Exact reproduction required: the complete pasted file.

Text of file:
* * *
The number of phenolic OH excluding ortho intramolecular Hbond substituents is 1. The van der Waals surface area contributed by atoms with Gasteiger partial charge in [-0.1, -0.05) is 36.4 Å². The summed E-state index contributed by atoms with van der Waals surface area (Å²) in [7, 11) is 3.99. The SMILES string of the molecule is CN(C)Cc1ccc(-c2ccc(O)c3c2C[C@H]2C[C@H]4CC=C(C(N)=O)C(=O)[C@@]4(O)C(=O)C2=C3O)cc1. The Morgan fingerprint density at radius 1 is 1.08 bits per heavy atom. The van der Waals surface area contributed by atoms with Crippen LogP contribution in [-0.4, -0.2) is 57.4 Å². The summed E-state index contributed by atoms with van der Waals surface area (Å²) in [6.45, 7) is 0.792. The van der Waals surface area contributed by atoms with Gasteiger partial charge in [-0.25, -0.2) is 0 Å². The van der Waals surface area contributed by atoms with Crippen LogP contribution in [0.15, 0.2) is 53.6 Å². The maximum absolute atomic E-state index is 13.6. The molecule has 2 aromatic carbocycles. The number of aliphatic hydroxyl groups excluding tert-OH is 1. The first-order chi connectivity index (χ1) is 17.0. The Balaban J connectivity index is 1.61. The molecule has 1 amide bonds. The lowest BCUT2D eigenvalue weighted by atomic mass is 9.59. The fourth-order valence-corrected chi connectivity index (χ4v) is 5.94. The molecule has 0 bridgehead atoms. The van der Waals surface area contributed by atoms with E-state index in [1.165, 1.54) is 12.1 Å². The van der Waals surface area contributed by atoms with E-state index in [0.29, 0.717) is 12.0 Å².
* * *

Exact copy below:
The number of phenolic OH excluding ortho intramolecular Hbond substituents is 1. The van der Waals surface area contributed by atoms with Gasteiger partial charge in [-0.1, -0.05) is 36.4 Å². The summed E-state index contributed by atoms with van der Waals surface area (Å²) in [7, 11) is 3.99. The SMILES string of the molecule is CN(C)Cc1ccc(-c2ccc(O)c3c2C[C@H]2C[C@H]4CC=C(C(N)=O)C(=O)[C@@]4(O)C(=O)C2=C3O)cc1. The Morgan fingerprint density at radius 1 is 1.08 bits per heavy atom. The van der Waals surface area contributed by atoms with Crippen LogP contribution in [-0.4, -0.2) is 57.4 Å². The summed E-state index contributed by atoms with van der Waals surface area (Å²) in [6.45, 7) is 0.792. The van der Waals surface area contributed by atoms with Gasteiger partial charge in [-0.25, -0.2) is 0 Å². The van der Waals surface area contributed by atoms with Crippen LogP contribution in [0.15, 0.2) is 53.6 Å². The maximum absolute atomic E-state index is 13.6. The molecule has 2 aromatic carbocycles. The number of aliphatic hydroxyl groups excluding tert-OH is 1. The first-order chi connectivity index (χ1) is 17.0. The Balaban J connectivity index is 1.61. The molecule has 1 amide bonds. The lowest BCUT2D eigenvalue weighted by atomic mass is 9.59. The fourth-order valence-corrected chi connectivity index (χ4v) is 5.94. The molecule has 0 bridgehead atoms. The van der Waals surface area contributed by atoms with E-state index in [1.165, 1.54) is 12.1 Å². The van der Waals surface area contributed by atoms with E-state index in [0.29, 0.717) is 12.0 Å².